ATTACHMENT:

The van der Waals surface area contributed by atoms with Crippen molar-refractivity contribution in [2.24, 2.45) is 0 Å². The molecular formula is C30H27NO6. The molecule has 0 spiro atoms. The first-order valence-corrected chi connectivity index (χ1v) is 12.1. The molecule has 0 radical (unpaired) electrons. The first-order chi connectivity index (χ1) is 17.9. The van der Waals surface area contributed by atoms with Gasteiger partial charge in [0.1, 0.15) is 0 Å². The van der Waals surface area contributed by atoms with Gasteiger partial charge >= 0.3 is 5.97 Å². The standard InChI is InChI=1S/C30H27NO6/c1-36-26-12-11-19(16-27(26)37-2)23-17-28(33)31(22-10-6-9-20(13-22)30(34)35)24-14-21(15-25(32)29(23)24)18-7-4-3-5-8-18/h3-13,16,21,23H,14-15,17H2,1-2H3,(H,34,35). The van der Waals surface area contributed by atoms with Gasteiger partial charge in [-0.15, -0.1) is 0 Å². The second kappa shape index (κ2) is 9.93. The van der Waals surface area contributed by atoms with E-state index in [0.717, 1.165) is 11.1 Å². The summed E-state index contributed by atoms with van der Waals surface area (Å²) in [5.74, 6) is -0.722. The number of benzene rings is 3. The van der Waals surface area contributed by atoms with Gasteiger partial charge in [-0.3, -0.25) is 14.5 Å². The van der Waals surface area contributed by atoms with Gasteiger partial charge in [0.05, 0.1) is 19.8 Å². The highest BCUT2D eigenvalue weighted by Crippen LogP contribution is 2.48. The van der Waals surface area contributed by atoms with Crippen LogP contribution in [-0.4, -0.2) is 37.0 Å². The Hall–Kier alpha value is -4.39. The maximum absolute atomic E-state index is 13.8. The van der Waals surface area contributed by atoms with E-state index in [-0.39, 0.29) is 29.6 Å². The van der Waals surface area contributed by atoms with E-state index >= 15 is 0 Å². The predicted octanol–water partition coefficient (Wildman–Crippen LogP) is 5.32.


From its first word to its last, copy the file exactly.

The van der Waals surface area contributed by atoms with Crippen molar-refractivity contribution in [2.24, 2.45) is 0 Å². The molecular formula is C30H27NO6. The molecule has 0 spiro atoms. The first-order valence-corrected chi connectivity index (χ1v) is 12.1. The molecule has 0 radical (unpaired) electrons. The first-order chi connectivity index (χ1) is 17.9. The van der Waals surface area contributed by atoms with Gasteiger partial charge in [0.1, 0.15) is 0 Å². The van der Waals surface area contributed by atoms with Gasteiger partial charge >= 0.3 is 5.97 Å². The standard InChI is InChI=1S/C30H27NO6/c1-36-26-12-11-19(16-27(26)37-2)23-17-28(33)31(22-10-6-9-20(13-22)30(34)35)24-14-21(15-25(32)29(23)24)18-7-4-3-5-8-18/h3-13,16,21,23H,14-15,17H2,1-2H3,(H,34,35). The van der Waals surface area contributed by atoms with Gasteiger partial charge in [-0.15, -0.1) is 0 Å². The second kappa shape index (κ2) is 9.93. The van der Waals surface area contributed by atoms with E-state index in [0.717, 1.165) is 11.1 Å². The summed E-state index contributed by atoms with van der Waals surface area (Å²) in [5.74, 6) is -0.722. The number of benzene rings is 3. The van der Waals surface area contributed by atoms with Gasteiger partial charge in [-0.3, -0.25) is 14.5 Å². The van der Waals surface area contributed by atoms with Gasteiger partial charge in [0.05, 0.1) is 19.8 Å². The highest BCUT2D eigenvalue weighted by Crippen LogP contribution is 2.48. The van der Waals surface area contributed by atoms with Crippen LogP contribution in [-0.4, -0.2) is 37.0 Å². The Hall–Kier alpha value is -4.39. The maximum absolute atomic E-state index is 13.8. The van der Waals surface area contributed by atoms with E-state index in [-0.39, 0.29) is 29.6 Å². The van der Waals surface area contributed by atoms with E-state index >= 15 is 0 Å². The predicted octanol–water partition coefficient (Wildman–Crippen LogP) is 5.32.